In Memory of My Theories

By Rod Smith

$12.00

Details
Publisher
O Books
Original Language(s)
English
Additional Credits
Cover photo by Carolee Schneemann
Design by Larry Price
Genre(s)
Poetry
Edition, Year
First Edition, 1996
ISBN
978-1-882022-29-8
Pages
82
Format
Paperback
Availability
In Print

Indeterminacy is the engine of Rod Smith’s book of poems, In Memory of My Theories, whose title, evoking Frank O’Hara’s In Memory of My Feelings, indicates the poetic stakes of a post-New York School world. The book is a sustained reflection on the function of art, or, in the words of Deirdre Kovac, “an investigation of, the very act of, experience and interpretation, a thought-experiment protocol on itself.”

Rod Smith
Rod Smith, an American poet, editor and publisher, was born in Gallipolis, Ohio in 1962. He grew up in Northern Virginia and moved to Washington, D.C. in 1987. Smith has authored several collections of poetry, including Read More

Smith takes standard dichotomies (interior/exterior, mind/body, etc.) and reconfigures them, removes the standard value grid to reveal a more wrenching grid of doubt. “[A]nd the body you have/is entirely the body/of vacuous mental images//constant round of becoming/bless me to transmute them//we are by nature heavily there//and there appears” (In Memory of My Theories). Everything is false, and yet incessantly weighted. Or weighted by the inability to distinguish. The same details reappear (clocks, dust, habit) as if markers that we are lost and covering the same ground over, though someone has been there in the interim to rearrange things just a little.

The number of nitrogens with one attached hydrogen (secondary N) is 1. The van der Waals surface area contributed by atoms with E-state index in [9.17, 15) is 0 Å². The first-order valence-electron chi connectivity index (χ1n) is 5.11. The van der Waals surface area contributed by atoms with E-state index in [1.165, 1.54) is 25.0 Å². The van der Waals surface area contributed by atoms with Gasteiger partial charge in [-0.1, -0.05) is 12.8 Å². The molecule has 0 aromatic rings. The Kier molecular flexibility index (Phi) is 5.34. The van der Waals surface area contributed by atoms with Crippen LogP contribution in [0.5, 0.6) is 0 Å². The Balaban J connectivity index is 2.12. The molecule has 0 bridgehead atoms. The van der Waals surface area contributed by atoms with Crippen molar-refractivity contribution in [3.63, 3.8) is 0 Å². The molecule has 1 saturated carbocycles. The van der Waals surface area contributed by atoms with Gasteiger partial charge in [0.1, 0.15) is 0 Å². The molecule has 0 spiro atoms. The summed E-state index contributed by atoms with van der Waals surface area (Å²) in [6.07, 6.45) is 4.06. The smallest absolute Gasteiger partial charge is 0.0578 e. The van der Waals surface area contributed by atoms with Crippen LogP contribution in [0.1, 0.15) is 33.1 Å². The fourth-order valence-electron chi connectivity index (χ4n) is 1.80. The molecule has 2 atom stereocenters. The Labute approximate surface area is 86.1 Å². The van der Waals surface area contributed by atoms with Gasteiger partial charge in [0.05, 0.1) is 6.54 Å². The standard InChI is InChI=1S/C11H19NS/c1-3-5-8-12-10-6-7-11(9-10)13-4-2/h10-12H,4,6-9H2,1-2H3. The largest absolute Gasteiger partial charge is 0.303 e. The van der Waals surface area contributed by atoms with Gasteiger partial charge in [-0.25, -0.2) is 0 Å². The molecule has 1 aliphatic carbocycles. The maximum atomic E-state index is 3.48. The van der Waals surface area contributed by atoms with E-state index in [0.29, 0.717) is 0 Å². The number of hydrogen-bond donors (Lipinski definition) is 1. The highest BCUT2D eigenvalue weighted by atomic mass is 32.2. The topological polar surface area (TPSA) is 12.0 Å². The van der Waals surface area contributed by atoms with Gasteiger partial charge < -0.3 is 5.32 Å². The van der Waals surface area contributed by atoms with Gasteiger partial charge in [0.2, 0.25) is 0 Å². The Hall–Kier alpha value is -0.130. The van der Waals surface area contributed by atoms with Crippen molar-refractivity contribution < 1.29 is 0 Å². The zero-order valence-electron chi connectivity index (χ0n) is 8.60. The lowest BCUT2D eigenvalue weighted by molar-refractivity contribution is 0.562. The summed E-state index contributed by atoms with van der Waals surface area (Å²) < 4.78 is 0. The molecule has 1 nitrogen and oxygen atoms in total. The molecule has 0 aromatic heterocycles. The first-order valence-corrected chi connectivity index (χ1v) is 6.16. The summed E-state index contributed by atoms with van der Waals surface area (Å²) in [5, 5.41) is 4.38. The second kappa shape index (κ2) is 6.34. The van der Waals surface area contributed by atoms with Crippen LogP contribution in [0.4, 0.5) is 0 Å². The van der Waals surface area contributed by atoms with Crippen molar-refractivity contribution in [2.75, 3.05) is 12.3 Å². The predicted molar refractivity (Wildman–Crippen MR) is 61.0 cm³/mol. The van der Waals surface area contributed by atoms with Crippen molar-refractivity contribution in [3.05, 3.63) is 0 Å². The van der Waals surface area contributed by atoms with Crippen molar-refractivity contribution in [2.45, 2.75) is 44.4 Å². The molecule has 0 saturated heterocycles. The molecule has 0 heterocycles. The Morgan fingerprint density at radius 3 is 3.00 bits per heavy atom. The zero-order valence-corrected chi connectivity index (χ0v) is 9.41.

— Deirdre Kovac, Poetry Project Newsletter

 

Praise for In Memory of My Theories

In these “subnanosecond studies” in “juiced space,” Rod Smith is the Orwellian ringmaster of an aleatory circus where Chomsky performs Cage and Wittgenstein meets Debord. The ensuing spectacle calls the “varicose polis” to collaborative action against the carceral-corporate state. There is no higher calling.

— Carolyn Forché

Art is no consolation, but it is art. Rod Smith sends us this “thinking event of the pulse fetish tone handle” from America’s capital, where each day blank, pig-eyed men, hissing a kind of English, work toward the further redistribution of wealth from the children of the underclasses to the orbiting robots of capital. Tinned and untinned, Smith’s art speaks in resistance to treachery, and on behalf of several supressed tendencies and human possibilities, some new, some older than agriculture. “A fringe limitation / structures history,” but “no analysand can indent this largesse.”

— Kevin Davies

Replacing the last word in Frank O’Hara’s 1956 “In Memory of My Feelings,” Rod Smith augments O’Hara’s ironic nostalgia for emotion with an exuberant splattering of social thought. Because these poems constantly violate the norms of form, voice, topic, trope, and style, they are virtually impossible to read without abandoning all hope of any overarching agreement. You just have to climb inside them and experience their bumpy contours for yourself.

— Kit Robinson

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